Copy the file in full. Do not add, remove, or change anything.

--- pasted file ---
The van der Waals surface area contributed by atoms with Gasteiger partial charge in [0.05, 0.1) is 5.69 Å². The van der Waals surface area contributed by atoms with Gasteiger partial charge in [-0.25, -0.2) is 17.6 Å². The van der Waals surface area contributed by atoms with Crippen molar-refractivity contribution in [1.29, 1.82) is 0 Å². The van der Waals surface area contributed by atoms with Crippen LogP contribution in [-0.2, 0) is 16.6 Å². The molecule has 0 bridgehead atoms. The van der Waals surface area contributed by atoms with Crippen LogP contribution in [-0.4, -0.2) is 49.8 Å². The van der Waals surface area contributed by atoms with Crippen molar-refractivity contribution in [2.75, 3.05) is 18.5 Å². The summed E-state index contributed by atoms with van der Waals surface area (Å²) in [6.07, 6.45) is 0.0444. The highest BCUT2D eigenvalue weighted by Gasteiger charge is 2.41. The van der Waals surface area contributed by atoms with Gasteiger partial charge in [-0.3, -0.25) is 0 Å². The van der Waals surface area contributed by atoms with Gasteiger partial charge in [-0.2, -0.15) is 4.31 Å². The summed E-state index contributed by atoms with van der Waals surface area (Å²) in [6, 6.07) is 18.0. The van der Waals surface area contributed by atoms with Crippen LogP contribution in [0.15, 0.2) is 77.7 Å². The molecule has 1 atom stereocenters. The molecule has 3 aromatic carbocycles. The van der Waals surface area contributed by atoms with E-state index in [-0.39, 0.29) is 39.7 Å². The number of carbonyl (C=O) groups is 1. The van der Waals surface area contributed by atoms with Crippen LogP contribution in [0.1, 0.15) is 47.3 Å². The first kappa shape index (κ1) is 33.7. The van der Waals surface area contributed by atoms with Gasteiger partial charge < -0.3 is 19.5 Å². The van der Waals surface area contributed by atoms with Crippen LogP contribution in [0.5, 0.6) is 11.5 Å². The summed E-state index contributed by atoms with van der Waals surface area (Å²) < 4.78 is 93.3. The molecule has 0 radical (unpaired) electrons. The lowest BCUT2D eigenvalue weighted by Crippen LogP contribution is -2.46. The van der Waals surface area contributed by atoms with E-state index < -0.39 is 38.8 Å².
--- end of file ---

The van der Waals surface area contributed by atoms with Gasteiger partial charge in [0.05, 0.1) is 5.69 Å². The van der Waals surface area contributed by atoms with Gasteiger partial charge in [-0.25, -0.2) is 17.6 Å². The van der Waals surface area contributed by atoms with Crippen molar-refractivity contribution in [1.29, 1.82) is 0 Å². The van der Waals surface area contributed by atoms with Crippen LogP contribution in [-0.2, 0) is 16.6 Å². The molecule has 0 bridgehead atoms. The van der Waals surface area contributed by atoms with Crippen LogP contribution in [-0.4, -0.2) is 49.8 Å². The van der Waals surface area contributed by atoms with Crippen molar-refractivity contribution in [2.75, 3.05) is 18.5 Å². The summed E-state index contributed by atoms with van der Waals surface area (Å²) in [6.07, 6.45) is 0.0444. The highest BCUT2D eigenvalue weighted by Gasteiger charge is 2.41. The van der Waals surface area contributed by atoms with Gasteiger partial charge in [-0.3, -0.25) is 0 Å². The van der Waals surface area contributed by atoms with Gasteiger partial charge in [-0.2, -0.15) is 4.31 Å². The summed E-state index contributed by atoms with van der Waals surface area (Å²) in [6, 6.07) is 18.0. The van der Waals surface area contributed by atoms with Crippen LogP contribution in [0.15, 0.2) is 77.7 Å². The molecule has 1 atom stereocenters. The molecule has 3 aromatic carbocycles. The van der Waals surface area contributed by atoms with E-state index in [-0.39, 0.29) is 39.7 Å². The number of carbonyl (C=O) groups is 1. The van der Waals surface area contributed by atoms with Crippen LogP contribution in [0.1, 0.15) is 47.3 Å². The first kappa shape index (κ1) is 33.7. The van der Waals surface area contributed by atoms with Gasteiger partial charge < -0.3 is 19.5 Å². The van der Waals surface area contributed by atoms with Crippen LogP contribution in [0.5, 0.6) is 11.5 Å². The summed E-state index contributed by atoms with van der Waals surface area (Å²) < 4.78 is 93.3. The molecule has 0 radical (unpaired) electrons. The lowest BCUT2D eigenvalue weighted by Crippen LogP contribution is -2.46. The van der Waals surface area contributed by atoms with E-state index < -0.39 is 38.8 Å².